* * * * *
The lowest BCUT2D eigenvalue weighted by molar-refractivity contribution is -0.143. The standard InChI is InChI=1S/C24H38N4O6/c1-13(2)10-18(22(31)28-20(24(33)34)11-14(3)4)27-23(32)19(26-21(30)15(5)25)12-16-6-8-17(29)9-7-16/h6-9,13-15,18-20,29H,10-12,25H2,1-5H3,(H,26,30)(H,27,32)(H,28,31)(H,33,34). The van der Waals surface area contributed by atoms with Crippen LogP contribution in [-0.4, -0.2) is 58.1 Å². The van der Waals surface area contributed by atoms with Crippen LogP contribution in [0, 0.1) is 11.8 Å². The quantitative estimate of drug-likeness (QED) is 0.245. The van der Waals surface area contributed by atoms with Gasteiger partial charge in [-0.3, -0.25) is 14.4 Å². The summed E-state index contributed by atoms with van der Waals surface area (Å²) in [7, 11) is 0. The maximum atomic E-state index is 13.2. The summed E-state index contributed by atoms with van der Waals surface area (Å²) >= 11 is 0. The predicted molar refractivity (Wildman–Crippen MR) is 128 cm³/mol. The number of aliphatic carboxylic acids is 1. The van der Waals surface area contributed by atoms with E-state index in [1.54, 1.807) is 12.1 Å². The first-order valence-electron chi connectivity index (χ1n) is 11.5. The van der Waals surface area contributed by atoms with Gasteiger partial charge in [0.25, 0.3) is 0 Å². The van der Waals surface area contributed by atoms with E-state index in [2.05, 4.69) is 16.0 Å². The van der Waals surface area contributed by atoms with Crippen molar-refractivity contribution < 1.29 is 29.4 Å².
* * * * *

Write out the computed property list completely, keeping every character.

The lowest BCUT2D eigenvalue weighted by molar-refractivity contribution is -0.143. The standard InChI is InChI=1S/C24H38N4O6/c1-13(2)10-18(22(31)28-20(24(33)34)11-14(3)4)27-23(32)19(26-21(30)15(5)25)12-16-6-8-17(29)9-7-16/h6-9,13-15,18-20,29H,10-12,25H2,1-5H3,(H,26,30)(H,27,32)(H,28,31)(H,33,34). The van der Waals surface area contributed by atoms with Crippen LogP contribution in [-0.4, -0.2) is 58.1 Å². The van der Waals surface area contributed by atoms with Crippen LogP contribution in [0, 0.1) is 11.8 Å². The quantitative estimate of drug-likeness (QED) is 0.245. The van der Waals surface area contributed by atoms with Gasteiger partial charge in [-0.3, -0.25) is 14.4 Å². The summed E-state index contributed by atoms with van der Waals surface area (Å²) in [7, 11) is 0. The maximum atomic E-state index is 13.2. The summed E-state index contributed by atoms with van der Waals surface area (Å²) >= 11 is 0. The predicted molar refractivity (Wildman–Crippen MR) is 128 cm³/mol. The number of aliphatic carboxylic acids is 1. The van der Waals surface area contributed by atoms with E-state index in [1.54, 1.807) is 12.1 Å². The first-order valence-electron chi connectivity index (χ1n) is 11.5. The van der Waals surface area contributed by atoms with Gasteiger partial charge in [0.25, 0.3) is 0 Å². The van der Waals surface area contributed by atoms with E-state index in [2.05, 4.69) is 16.0 Å². The van der Waals surface area contributed by atoms with Crippen molar-refractivity contribution < 1.29 is 29.4 Å².